This opinion will be unpublished and

may not be cited except as provided by

Minn. Stat. § 480A.08, subd. 3 (2004).






James A. Gregg,





Buffalo Veneer & Plywood Co.,



Department of Employment and Economic Development,



Filed August 9, 2005


Kalitowski, Judge


Department of Employment and Economic Development

File No. 13935 04


James A. Gregg, 913 Sixth Avenue Northeast, Apartment 108, Buffalo, MN 55313-1866 (pro se relator)


Buffalo Veneer & Plywood Co., P.O. Box 95, Buffalo, MN 55313-0095 (respondent)


Linda A. Holmes, Department of Employment and Economic Development, First National Bank Building, 332 Minnesota Street, Suite E200, St. Paul, MN 55101-1351 (for respondent Department of Employment and Economic Development)


            Considered and decided by Randall, Presiding Judge; Kalitowski, Judge; and Worke, Judge.

U N P U B L I S H E D   O P I N I O N


            Relator James Gregg challenges the decision of the senior unemployment review judge that relator was discharged from his employment because he engaged in willful misconduct and was thus disqualified from receiving unemployment benefits.  We affirm. 


            Appellate courts review the findings of the senior unemployment review judge (SURJ) rather than those of the unemployment law judge (ULJ).[1]  Tuff v. Knitcraft Corp., 526 N.W.2d 50, 51 (Minn. 1995).  Here, the SURJ adopted the findings of fact and decision of the ULJ as the final findings of fact and decision.  We review these factual findings in the light most favorable to the decision to determine whether the evidence reasonably sustains them.  Ress v. Abbott NW. Hosp., Inc., 448 N.W.2d 519, 523 (Minn. 1989). 

            Whether a discharged employee engaged in employment misconduct is a mixed question of fact and law.  Schmidgall v. Filmtec Corp., 644 N.W.2d 801, 804 (Minn. 2002).  But whether an act constitutes employment misconduct is a question of law, which we review de novo.  Lolling v. Midwest Patrol, 545 N.W.2d 372, 377 (Minn. 1996).  “When the parties have presented conflicting evidence on the record, this court must defer to the [agency decision-maker’s] ability to weigh the evidence; we may not weigh that evidence on review.”  Whitehead v. Moonlight Nursing Care, Inc., 529 N.W.2d 350, 352 (Minn. App. 1995).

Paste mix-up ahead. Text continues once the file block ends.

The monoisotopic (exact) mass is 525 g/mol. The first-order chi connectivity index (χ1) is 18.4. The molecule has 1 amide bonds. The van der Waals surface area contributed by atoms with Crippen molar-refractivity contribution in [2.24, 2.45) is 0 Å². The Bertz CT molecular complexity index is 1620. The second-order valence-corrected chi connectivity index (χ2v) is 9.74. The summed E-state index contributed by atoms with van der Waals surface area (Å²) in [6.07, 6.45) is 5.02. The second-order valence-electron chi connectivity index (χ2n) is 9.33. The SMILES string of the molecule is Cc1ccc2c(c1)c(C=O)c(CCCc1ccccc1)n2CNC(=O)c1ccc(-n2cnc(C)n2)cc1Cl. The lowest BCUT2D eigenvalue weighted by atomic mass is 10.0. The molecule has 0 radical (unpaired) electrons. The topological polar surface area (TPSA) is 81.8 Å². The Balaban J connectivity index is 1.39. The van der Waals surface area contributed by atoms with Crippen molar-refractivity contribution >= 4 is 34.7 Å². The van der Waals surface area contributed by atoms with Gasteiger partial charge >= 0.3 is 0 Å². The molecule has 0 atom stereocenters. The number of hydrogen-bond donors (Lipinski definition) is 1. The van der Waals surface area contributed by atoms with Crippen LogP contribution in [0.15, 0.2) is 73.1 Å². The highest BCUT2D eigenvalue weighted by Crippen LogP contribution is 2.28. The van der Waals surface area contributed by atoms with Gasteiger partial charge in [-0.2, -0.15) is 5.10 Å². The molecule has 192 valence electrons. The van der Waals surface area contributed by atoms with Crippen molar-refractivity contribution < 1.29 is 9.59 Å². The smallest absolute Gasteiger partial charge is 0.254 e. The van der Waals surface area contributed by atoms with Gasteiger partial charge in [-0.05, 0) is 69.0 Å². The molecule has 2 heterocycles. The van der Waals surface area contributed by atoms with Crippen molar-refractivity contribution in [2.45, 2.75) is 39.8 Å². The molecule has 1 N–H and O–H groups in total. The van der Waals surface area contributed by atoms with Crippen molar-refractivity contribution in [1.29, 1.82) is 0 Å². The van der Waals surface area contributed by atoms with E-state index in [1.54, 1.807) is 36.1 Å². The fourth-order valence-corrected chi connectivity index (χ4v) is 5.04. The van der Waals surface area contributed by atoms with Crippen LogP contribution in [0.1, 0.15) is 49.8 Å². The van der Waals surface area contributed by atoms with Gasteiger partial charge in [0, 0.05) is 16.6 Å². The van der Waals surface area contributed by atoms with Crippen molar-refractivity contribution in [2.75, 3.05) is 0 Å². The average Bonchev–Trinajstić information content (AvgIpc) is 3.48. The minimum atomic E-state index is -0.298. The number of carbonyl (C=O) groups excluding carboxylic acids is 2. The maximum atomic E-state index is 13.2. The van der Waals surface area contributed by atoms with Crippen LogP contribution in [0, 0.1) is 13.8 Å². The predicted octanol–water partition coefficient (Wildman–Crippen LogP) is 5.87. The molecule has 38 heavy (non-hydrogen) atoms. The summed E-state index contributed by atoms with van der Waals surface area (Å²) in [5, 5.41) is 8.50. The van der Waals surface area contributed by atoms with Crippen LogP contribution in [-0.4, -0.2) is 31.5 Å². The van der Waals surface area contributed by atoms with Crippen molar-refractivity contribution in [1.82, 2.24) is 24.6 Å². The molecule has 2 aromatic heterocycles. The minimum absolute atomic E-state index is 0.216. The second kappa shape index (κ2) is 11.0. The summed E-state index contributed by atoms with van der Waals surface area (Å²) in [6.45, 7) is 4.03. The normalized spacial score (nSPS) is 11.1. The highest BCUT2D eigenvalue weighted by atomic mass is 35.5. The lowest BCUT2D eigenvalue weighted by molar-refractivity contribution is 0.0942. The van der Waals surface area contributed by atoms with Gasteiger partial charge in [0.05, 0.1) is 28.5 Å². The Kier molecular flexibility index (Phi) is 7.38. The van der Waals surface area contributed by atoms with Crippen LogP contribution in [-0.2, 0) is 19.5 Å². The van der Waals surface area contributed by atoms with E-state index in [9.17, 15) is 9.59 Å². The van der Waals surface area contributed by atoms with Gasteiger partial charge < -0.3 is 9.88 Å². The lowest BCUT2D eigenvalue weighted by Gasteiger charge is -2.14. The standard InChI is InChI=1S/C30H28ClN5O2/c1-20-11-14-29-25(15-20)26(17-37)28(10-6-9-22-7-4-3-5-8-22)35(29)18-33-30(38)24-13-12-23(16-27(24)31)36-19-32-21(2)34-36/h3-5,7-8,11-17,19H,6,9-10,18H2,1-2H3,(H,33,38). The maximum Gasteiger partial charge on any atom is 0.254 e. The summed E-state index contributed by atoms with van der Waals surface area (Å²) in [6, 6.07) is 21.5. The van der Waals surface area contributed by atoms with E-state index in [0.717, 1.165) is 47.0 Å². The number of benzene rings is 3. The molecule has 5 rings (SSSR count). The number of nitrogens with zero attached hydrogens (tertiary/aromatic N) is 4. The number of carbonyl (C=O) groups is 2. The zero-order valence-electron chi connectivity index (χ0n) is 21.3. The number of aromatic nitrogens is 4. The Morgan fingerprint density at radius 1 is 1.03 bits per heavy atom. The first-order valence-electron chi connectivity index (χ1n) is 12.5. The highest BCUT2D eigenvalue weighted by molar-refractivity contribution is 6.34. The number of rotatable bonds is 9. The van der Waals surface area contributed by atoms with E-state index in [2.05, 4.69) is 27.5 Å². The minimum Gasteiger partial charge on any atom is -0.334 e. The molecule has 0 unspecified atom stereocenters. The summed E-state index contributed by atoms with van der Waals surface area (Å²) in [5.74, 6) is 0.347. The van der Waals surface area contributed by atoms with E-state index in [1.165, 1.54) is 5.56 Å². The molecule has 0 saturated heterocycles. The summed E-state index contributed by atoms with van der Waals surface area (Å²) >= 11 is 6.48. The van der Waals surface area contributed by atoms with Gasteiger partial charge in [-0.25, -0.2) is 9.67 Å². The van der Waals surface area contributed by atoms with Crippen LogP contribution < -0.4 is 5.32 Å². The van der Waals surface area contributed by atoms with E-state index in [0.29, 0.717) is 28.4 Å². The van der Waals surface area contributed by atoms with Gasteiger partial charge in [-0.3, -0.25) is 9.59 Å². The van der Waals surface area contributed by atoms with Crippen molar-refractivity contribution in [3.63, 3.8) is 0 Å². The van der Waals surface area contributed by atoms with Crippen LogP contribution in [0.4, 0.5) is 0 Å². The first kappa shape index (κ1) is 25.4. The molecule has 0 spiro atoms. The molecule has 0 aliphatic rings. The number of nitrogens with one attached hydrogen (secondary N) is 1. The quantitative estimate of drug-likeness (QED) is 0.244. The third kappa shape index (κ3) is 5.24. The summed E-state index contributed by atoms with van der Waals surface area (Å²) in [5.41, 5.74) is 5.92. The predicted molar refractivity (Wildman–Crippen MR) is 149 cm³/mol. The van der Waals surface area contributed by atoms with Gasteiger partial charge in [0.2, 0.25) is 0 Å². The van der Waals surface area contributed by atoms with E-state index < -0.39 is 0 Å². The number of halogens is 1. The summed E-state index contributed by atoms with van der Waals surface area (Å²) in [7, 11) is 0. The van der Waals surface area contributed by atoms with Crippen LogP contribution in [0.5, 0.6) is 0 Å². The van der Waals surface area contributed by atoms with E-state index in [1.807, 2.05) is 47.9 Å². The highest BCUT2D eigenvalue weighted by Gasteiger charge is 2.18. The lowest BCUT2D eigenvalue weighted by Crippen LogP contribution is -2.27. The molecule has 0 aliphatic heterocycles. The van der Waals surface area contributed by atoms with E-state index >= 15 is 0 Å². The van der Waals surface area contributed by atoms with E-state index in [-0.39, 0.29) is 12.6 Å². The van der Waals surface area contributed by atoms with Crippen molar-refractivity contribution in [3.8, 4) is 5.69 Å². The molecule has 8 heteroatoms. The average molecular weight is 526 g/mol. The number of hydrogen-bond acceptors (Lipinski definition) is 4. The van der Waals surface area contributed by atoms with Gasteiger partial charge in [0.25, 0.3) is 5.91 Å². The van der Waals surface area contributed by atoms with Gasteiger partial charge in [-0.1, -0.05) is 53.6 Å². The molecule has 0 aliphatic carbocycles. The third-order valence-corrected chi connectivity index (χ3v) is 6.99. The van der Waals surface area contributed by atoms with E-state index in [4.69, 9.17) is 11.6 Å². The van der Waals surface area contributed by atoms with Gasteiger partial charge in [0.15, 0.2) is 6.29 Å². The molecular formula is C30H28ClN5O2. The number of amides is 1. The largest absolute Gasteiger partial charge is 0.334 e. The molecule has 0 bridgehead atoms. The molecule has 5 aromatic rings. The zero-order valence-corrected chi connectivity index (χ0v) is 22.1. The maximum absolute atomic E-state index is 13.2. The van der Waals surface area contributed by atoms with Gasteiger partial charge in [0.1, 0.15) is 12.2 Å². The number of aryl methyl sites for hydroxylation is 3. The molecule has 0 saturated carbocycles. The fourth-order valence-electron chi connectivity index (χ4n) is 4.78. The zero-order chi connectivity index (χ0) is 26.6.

A discharged employee is disqualified from receiving unemployment benefits only if the individual was discharged for employment misconduct.  Minn. Stat. § 268.095, subd. 4(1) (2004).  “Employment misconduct” is defined to include “any intentional, negligent or indifferent conduct, on the job or off the job (1) that displays clearly a serious violation of the standards of behavior the employer has the right to reasonably expect of the employee, or (2) that displays clearly a substantial lack of concern for the employment.”  Id., subd. 6 (2004).  Absence because of illness or injury does not constitute employment misconduct, if the employee provides proper notice to the employer.  Id. 

            Relator worked as a laborer for respondent Buffalo Veneer and Plywood Company from March 20, 2003, until he was discharged on August 13, 2004.  Respondent required absent employees to call one of three supervisors between 8:00 a.m. and 9:00 a.m. on the day of the absence.  Relator concedes that he was given a copy of respondent’s attendance policy, but claims on appeal not to have known that he could be discharged for failing to call in between 8:00 a.m. and 9:00 a.m. when absent.  The attendance policy reads in part as follows: